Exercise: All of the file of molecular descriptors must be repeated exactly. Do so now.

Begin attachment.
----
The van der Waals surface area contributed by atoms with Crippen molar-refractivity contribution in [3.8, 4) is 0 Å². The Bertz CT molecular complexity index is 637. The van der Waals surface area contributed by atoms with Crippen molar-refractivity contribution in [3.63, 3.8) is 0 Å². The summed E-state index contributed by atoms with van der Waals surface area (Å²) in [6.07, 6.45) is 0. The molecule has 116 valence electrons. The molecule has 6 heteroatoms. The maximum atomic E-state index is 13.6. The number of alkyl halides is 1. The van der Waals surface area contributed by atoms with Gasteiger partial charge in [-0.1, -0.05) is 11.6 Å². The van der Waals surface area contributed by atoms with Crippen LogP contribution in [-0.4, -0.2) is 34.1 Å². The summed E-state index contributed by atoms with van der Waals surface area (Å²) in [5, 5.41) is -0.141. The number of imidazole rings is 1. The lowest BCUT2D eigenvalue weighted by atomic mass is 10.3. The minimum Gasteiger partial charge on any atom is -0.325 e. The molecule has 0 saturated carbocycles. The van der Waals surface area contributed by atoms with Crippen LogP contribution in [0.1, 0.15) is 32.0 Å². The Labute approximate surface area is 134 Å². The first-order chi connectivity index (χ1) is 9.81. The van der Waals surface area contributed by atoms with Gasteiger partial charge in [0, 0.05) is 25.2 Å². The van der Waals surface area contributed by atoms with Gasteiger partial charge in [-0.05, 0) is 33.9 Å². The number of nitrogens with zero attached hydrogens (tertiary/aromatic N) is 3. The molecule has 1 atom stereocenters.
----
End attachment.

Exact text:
The van der Waals surface area contributed by atoms with Crippen molar-refractivity contribution in [3.8, 4) is 0 Å². The Bertz CT molecular complexity index is 637. The van der Waals surface area contributed by atoms with Crippen molar-refractivity contribution in [3.63, 3.8) is 0 Å². The summed E-state index contributed by atoms with van der Waals surface area (Å²) in [6.07, 6.45) is 0. The molecule has 116 valence electrons. The molecule has 6 heteroatoms. The maximum atomic E-state index is 13.6. The number of alkyl halides is 1. The van der Waals surface area contributed by atoms with Gasteiger partial charge in [-0.1, -0.05) is 11.6 Å². The van der Waals surface area contributed by atoms with Crippen LogP contribution in [-0.4, -0.2) is 34.1 Å². The summed E-state index contributed by atoms with van der Waals surface area (Å²) in [5, 5.41) is -0.141. The number of imidazole rings is 1. The lowest BCUT2D eigenvalue weighted by atomic mass is 10.3. The minimum Gasteiger partial charge on any atom is -0.325 e. The molecule has 0 saturated carbocycles. The van der Waals surface area contributed by atoms with Crippen LogP contribution in [0.1, 0.15) is 32.0 Å². The Labute approximate surface area is 134 Å². The first-order chi connectivity index (χ1) is 9.81. The van der Waals surface area contributed by atoms with Gasteiger partial charge in [0, 0.05) is 25.2 Å². The van der Waals surface area contributed by atoms with Gasteiger partial charge in [-0.05, 0) is 33.9 Å². The number of nitrogens with zero attached hydrogens (tertiary/aromatic N) is 3. The molecule has 1 atom stereocenters.